Monday, 30 March 2009

Capel Manor Horticultural College

http://www.capelmanorgardens.co.uk/

My backup last week of 'My Documents' on to my external hard drive took over 4 hours. This has pushed me to start to do some 'house keeping' on my computer, like clearing unwanted documents and sorting thousands of photos in order to get them onto C.D.'s plus finding somewhere for the many videos.

I am still working on getting the garden ship shape after the winter and attempting to continue with spring cleaning which was held up somewhat by the decorating.

I had these pictures of our local horticultural college already in draft form from summertime so thought it was about time I published it.

As you will see if you click on the link the college has 30 acres of many interesting gardens and areas and woodlands. The grounds are also used for horticultural trials including Gardening Which publication. The winner of the Chelsea show has their garden transported here too.














One of the areas of interest to me is the different and individual domestic type gardens that the students work on.



This one was developed in memory of the late Queen Mother




A back garden looking through the arch to the kitchen garden beyond



One of many different themes gardens






Here we see a number of different style domestic front gardens. Each one has a wall built at the back to give the appearance of a home.












Here we see a typical cottage garden


Another of the themed gardens. Hope you enjoyed your visit.

Sunday, 29 March 2009

Thankfulness and Appreciation

In response and with thanks to the many who have asked and prayed for my daughter Janie in her pregnancy, all is now well. After 3 times a week monitoring of both Janie and baby, there is no diabetes and the amniotic fluid is normal. Baby is big though, 10lbs predicted at 40 weeks and as Oliver was born at 42 weeks with a problematic birth, a C-Section has been arranged for 15th April at 39 weeks.

Never having been in this situation before it strikes me as strange to know my Grandchild's birthday even before she is born.

So, this coming week we will visit for a fun day out together with Janie rather than just to care for Oliver while Mum is at the hospital. Mind you just caring for Oliver can be fun too, and exhausting. I have to be up there on the climbing frames and slides or whatever in the adventure playgrounds, not to mention running races. Becoming a Grandmother so late in life I have to make up for lost time!!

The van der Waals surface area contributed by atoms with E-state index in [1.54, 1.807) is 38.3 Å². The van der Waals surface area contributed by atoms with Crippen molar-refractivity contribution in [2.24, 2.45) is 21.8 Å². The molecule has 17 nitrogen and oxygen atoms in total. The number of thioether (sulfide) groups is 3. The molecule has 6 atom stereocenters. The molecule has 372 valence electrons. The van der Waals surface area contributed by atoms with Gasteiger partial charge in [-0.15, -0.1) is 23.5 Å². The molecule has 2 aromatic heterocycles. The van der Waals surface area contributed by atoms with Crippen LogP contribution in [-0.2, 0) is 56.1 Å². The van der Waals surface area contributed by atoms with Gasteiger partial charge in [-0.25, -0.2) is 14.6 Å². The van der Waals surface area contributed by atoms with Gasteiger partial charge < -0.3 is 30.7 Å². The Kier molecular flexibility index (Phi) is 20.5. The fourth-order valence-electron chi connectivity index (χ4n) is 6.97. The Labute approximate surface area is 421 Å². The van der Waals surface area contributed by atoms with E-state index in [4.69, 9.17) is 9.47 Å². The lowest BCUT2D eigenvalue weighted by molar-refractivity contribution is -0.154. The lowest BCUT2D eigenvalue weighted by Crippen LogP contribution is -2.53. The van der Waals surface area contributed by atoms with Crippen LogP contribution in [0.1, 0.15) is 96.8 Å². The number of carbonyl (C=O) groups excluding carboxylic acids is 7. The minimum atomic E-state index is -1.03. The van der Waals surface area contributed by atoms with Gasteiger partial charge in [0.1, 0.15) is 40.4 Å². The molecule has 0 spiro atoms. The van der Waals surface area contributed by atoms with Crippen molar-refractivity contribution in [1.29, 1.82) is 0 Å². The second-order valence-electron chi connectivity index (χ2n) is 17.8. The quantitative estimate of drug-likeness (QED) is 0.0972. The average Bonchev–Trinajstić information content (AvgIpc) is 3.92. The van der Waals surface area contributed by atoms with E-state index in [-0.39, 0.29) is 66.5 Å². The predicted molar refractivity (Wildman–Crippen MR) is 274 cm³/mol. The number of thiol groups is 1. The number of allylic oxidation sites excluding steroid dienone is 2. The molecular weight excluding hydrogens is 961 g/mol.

As the sun went down at Janie's house I loved the way it shone on this bare tree.

Then a peep at the developing garden at home the next day as Spring is beginning to show it's face in the rain.


And in appreciation of the following awards that have come my way this week


This Sisterhood award came from Zetor and is awarded for showing attitude/and or gratitude. I would like to pass this on to Vee who certainly deserves this accolade in my opinion.




The above award 'If the shoe Fits Wear it' depicts a prince fitting the princess with a glass slipper. I do not normally repeat what has been said to me regarding these awards but this one seems a bit ambiguous so I think an explanation necessary. It came from Barbara where she said "Barbara, your posts are gorgious, your spirit is even more beautiful. You bring beauty to everything you touch so thank you for sharing your world with us." I would like to offer the same sentiments to my dear blogging friend from A Woman Who Is where our relationship has developed to more than just posting.
I do appreciate the kind thoughts behind these awards but I do not stick to the rules and pass them on in the way I think fit. No rules to follow, they are your awards so do with them what you will.

Tuesday, 24 March 2009

Hard To Believe with some Faith Thrown In

We had thought that the decorating of our bedroom would take about a week. We are now actually into the fourth week to see it to completion. The saga began 5 years ago.

At that time I totally changed my colour scheme from dark regency green to cream. The regency green had been painted onto heavily embossed wallpaper, the idea being that we would only have to paint the walls in future and not re-paper as we do throughout the rest of the house. In order to cover green with cream we had to use 3 coats of paint. All seemed well until it completely dried when the paint began to crack. In time it looked like the cracks on a piece of china. We decided to just live with this mistake until we needed to redecorate.

This year I decided I no longer wanted to live with this wallpaper, added to the fact that we were having problems with a strong smell of mildew in my fitted wardrobes. Hence we embarked on completely stripping the room and hoping that we could deal with the mildew problem by heavily venting the wardrobes that are fitted to the outside walls.